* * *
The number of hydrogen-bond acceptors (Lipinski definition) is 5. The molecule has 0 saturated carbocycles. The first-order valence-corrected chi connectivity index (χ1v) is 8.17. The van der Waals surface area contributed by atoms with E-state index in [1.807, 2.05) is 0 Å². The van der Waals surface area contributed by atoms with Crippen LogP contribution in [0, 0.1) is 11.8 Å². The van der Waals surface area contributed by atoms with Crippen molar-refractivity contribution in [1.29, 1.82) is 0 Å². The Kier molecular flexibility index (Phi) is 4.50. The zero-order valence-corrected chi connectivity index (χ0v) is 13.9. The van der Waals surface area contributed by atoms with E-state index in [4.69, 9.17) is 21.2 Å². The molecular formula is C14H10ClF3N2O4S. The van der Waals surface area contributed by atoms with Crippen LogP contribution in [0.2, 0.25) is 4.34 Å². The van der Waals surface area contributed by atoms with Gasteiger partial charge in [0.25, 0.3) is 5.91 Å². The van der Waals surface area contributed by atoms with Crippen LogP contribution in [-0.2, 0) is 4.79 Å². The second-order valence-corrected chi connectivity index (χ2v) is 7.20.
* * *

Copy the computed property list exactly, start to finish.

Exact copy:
The number of hydrogen-bond acceptors (Lipinski definition) is 5. The molecule has 0 saturated carbocycles. The first-order valence-corrected chi connectivity index (χ1v) is 8.17. The van der Waals surface area contributed by atoms with E-state index in [1.807, 2.05) is 0 Å². The van der Waals surface area contributed by atoms with Crippen LogP contribution in [0, 0.1) is 11.8 Å². The van der Waals surface area contributed by atoms with Crippen molar-refractivity contribution in [1.29, 1.82) is 0 Å². The Kier molecular flexibility index (Phi) is 4.50. The zero-order valence-corrected chi connectivity index (χ0v) is 13.9. The van der Waals surface area contributed by atoms with E-state index in [4.69, 9.17) is 21.2 Å². The molecular formula is C14H10ClF3N2O4S. The van der Waals surface area contributed by atoms with Crippen LogP contribution in [0.2, 0.25) is 4.34 Å². The van der Waals surface area contributed by atoms with Gasteiger partial charge in [0.25, 0.3) is 5.91 Å². The van der Waals surface area contributed by atoms with Crippen LogP contribution in [-0.2, 0) is 4.79 Å². The second-order valence-corrected chi connectivity index (χ2v) is 7.20.